• 16. MEMORY AND MEANINGLiterature reviews- a summary • Spiritual and memorial places can be used for all outdoor activities; necessary, voluntary and social activities. These places can today also often be more symbolic than religious. As the time goes on, the use and meaning of a memorial place furthermore changes.The following summary is made from reflections on the course Many memorial objects, such as statues in the city, act for instanceliterature made by the students working with “places of memory as places for meeting where the original meaning of the object noand meaning” and from our group discussions. longer is important. • Spiritual places can gather people and act as meeting points • The remembrance can be voluntary, but it can also bein the outdoor environment. The experiences of a tragedy also uncontrollable. Memories are often recalled by complex andoften get people in difficult situations which can make them work individual triggers and not by places themselves. The triggers cantogether and get stronger. Memorial places can however also act be a certain symbol, feeling, spatiality, detail, etc. Of these triggers,excluding in the way that they sometimes can have a too directed some can be more effective than others. One of the triggers thatdesign or purpose. can be very important for our remembrance is the activation of our senses since they are a primitive part of us. • Memories can be personal and/or public. There havetherefore to be a balance between memorial places for individuals, • Sometimes people want to remember actively, which oftenwhich are person-oriented and can be individualized, and places for make them connect the memory to a certain thing or a place. Thethe public, which are spiritual and suitable for different people and active remembrance can however be created in a lot of differentcultures. Every person has however their own mourning process and ways.there are therefore good if it is possible to make room for individualmourning expressions in places with common monuments. • Memories are not the whole truth, but a creative imagination of the past. The memory and meaning of an event or thing can • Both the past and the future are important for the present therefore vary a lot between different individuals.time as the present exists in between the two. Since we can relateto things in the past it can be a great source of information andinspiration when forming the future.For a person who is morning it can be very hard to look into thefuture as one wants to remember the past, but it can also be hard asyou see that the future will be different than you had pictured. The reviews where based on the literature, which references are on the next page. 16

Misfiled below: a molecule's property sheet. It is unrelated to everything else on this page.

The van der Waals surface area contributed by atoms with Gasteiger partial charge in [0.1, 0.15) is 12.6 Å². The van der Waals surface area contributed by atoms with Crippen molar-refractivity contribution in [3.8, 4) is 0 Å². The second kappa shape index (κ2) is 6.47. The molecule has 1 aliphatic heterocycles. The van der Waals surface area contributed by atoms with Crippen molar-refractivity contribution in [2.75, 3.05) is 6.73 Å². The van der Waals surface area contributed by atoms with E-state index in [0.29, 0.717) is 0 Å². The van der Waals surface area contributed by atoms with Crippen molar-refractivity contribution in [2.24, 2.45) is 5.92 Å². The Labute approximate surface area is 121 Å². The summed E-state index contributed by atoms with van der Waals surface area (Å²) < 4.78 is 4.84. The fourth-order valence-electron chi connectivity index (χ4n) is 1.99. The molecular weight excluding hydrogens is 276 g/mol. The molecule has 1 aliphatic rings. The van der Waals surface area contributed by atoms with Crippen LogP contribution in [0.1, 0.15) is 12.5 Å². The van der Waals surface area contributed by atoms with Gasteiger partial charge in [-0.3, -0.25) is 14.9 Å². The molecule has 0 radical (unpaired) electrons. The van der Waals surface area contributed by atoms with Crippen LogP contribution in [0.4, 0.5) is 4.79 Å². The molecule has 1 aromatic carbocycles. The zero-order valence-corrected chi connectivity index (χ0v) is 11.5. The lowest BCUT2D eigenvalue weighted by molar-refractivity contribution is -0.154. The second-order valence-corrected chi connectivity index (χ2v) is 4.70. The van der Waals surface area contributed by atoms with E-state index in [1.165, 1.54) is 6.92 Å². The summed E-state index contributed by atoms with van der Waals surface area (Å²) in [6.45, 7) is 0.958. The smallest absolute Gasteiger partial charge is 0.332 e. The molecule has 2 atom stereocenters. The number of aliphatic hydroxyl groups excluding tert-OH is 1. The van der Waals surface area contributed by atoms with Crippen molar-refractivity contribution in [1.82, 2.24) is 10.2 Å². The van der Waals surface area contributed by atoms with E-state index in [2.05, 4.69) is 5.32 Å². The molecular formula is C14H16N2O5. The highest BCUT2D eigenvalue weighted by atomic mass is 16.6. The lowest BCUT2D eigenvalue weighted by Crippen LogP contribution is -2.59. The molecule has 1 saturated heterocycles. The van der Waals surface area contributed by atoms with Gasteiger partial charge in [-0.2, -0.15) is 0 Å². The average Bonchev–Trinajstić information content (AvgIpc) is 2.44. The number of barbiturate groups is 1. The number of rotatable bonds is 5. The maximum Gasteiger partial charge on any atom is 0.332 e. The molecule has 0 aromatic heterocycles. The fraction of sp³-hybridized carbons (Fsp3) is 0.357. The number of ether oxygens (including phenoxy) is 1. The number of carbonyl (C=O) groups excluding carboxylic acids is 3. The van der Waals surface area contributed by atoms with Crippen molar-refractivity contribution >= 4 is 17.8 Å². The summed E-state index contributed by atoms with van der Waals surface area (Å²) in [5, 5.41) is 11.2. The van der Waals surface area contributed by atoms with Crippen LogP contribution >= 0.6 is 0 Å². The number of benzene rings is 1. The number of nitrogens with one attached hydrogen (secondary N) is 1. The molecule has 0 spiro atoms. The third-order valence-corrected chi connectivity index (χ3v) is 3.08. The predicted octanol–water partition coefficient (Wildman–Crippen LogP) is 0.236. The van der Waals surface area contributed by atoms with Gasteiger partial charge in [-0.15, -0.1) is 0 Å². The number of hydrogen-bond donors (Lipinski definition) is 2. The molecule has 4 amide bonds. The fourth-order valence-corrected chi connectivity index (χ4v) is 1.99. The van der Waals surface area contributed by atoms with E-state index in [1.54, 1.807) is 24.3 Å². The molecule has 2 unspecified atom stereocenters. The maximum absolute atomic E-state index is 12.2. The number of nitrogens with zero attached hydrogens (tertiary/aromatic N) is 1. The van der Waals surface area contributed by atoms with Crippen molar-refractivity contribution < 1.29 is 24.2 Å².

• 17. References Guidelines and Tip-offs• Gehl, J. (2006). Life between buildings: using public space. 6. These guidelines are inspired by and canalized of what we have readed. København: The Danish Architectural Press. Or in Danish; Gehl, in the literature reviews/articles and of our discussion.J. (1996). Livet mellem husene. Udeaktiviteter och udemiljö.3. uppl.Köpenhamn: Arkitektens Forlag.• Hillier, J. (2007). Stretching beyond the Horizon. A MultiplanarTheory of Spatial Planning and Governance. pp 94-95Lieberg, M.(1995). Teenagers and Public Space, Communication Research, vol TOOLS: TEASE THE SENSES & SYMBOLISM22, no 6, 1995, pp.720 -744.• Mitchell, D. (2003). The Right to the City. Social Justice andthe Fight for Public Space. New York: The Guilford Press. Chapter 4, • TEASE THE SENSESThe End of Public Space? , pp 118-160. - To strengthen or weaken one or more senses:• Parr, A. (2008). Deleuze and Memorial Culture. Desire, o Stimulate one sense by e.g. using a significantSingular Memory and the Politics of Trauma. Pp 181-189. Edinburgh. smell or sound.Edinburgh University Press. o To mute one sense by e.g. make a place quiet.• Petersson, A. (2004). The Presence of the Absent. Memorials o Stimulate all the senses by using one phenomenon,and Places of Ritual. Lund University: Dept. of Architecture. Chapter1 e.g. water that you can touch, smell, taste and hear.and 3. o To emphasize by using contrasts, e.g. dark and• Santino, J. (2006) (Ed). Spontaneous Shrines and the Public light, loud and quiet, small and big, high and low, etc.Memorialization of Death. Goldstein, D. E. & Tye, D. The Call ofthe Ice: Tragedy and Vernacular Responses of Resistance, Heroic - You can control some senses more than others e.g. youReconstruction, and Reclamation. New York. Palgrave Macmillan. can decide whether you like to touch something but it’s harder to not experience a smell or a sound.• The Wanås Foundation (2008). Loss. Svenle, E. Defining thePast within the Present: Loss at Wanås. pp 13-32. Laholm. TrydellsTryckeri. ISBN 978-91-973972-9-2. 17